Square J8 revealed the north end of Temple II’s staircase and its relationship to the basalt pavement of the temenos (Fig. 5). Six limestone steps were found, in situ. A shallow drain or libation channel was cut into the third step along its west edge and ran the full breadth of the staircase. The temenos pavement abutted the lowest step of the staircase. The podium’s north wall was extended eastward to form a spur wall; the foundations of the opposite spur wall were revealed in 2002. Two ashlar blocks of the spur wall’s south face still stood, although the upper one was slightly pushed out of position sometime prior to the excavation. Several column drums from Temple II’s front façade lay tumbled on and above the steps.
Most of the Roman-period altar was exposed in the 2006 season. This season, excavations continued down to bedrock in Sq M6. The altar’s west wall was exposed to its preserved height of three courses (Fig. 6). Bedrock had been partially chiseled to provide a leveled surface for the wall’s lowest course. Similar bedrock leveling had been prepared for the construction of the interior cross-wall of Temple I. Foundations of a small structure (Fig. 1: E) were discovered immediately to the west of the altar. It was founded directly on bedrock and only its lowest course of roughly worked slabs remained, in situ. Structure E was probably a statue base or an ancillary altar of some sort.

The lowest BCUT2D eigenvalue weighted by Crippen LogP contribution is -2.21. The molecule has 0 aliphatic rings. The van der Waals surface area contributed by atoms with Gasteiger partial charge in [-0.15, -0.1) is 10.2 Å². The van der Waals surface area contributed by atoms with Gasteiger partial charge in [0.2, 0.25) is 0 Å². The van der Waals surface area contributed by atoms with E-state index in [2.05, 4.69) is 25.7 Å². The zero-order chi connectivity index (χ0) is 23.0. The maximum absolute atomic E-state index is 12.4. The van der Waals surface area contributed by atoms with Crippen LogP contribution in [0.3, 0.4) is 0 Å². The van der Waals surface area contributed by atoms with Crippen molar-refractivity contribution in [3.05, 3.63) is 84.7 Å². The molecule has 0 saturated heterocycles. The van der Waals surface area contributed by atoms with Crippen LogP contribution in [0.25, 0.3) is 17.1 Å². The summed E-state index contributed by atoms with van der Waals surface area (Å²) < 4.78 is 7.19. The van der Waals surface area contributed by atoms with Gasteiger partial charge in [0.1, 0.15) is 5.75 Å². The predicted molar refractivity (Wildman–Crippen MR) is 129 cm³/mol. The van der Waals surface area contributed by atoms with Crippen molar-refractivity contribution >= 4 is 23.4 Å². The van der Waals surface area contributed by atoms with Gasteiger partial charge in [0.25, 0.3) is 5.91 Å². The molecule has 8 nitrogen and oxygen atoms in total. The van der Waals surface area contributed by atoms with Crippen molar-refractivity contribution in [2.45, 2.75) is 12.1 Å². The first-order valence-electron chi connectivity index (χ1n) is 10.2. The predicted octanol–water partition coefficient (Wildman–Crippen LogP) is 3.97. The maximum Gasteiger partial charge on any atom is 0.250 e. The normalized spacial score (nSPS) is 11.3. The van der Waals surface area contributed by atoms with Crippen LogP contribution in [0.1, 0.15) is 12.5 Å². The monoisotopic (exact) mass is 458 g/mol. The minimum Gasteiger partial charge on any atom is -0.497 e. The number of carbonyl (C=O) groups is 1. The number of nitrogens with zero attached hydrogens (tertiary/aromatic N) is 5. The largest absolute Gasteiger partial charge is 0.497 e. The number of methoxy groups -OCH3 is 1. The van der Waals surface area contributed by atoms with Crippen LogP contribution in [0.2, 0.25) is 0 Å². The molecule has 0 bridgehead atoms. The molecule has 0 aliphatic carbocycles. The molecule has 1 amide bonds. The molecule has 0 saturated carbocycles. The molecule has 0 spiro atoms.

The squares (M4, N4) opened immediately south of the altar revealed a basalt pavement c. 1 m below surface. The fill in this area contained rubble, broken basalt pavers and limestone architectural fragments. A small chapel (c. 6.56 × 8.22 m) with an exterior apse at its east end was built next to the earlier altar (Fig. 7). The chapel reused the Roman-period basalt pavement as its floor and the lowest courses of the altar’s south wall as the foundation for its north wall. The chapel walls, surviving one or two courses high, were built of reused limestone blocks and block fragments pilfered from earlier structures. A doorway was centered on the chapel’s west wall opposite the apse and its threshold was preserved, in situ. The door, now missing, was double-leaf and opened inward, as indicated by the bolt sockets in the threshold. Two limestone doorjambs were found fallen immediately to the west of the doorway. Another threshold preserved in the south wall near its west end indicated a second doorway; however, this doorway was blocked up in the chapel’s last phase of use. No other architectural features were found within the chapel, except for a few reused elements from previous buildings.
The 2007 excavation season, which helped clarify our understanding of the architecture of the Early Shrine and the date of Temple II, added another complete Corinthian capital to our catalog of architectural elements and provided more data on the Byzantine occupation of Horbat ‘Omrit.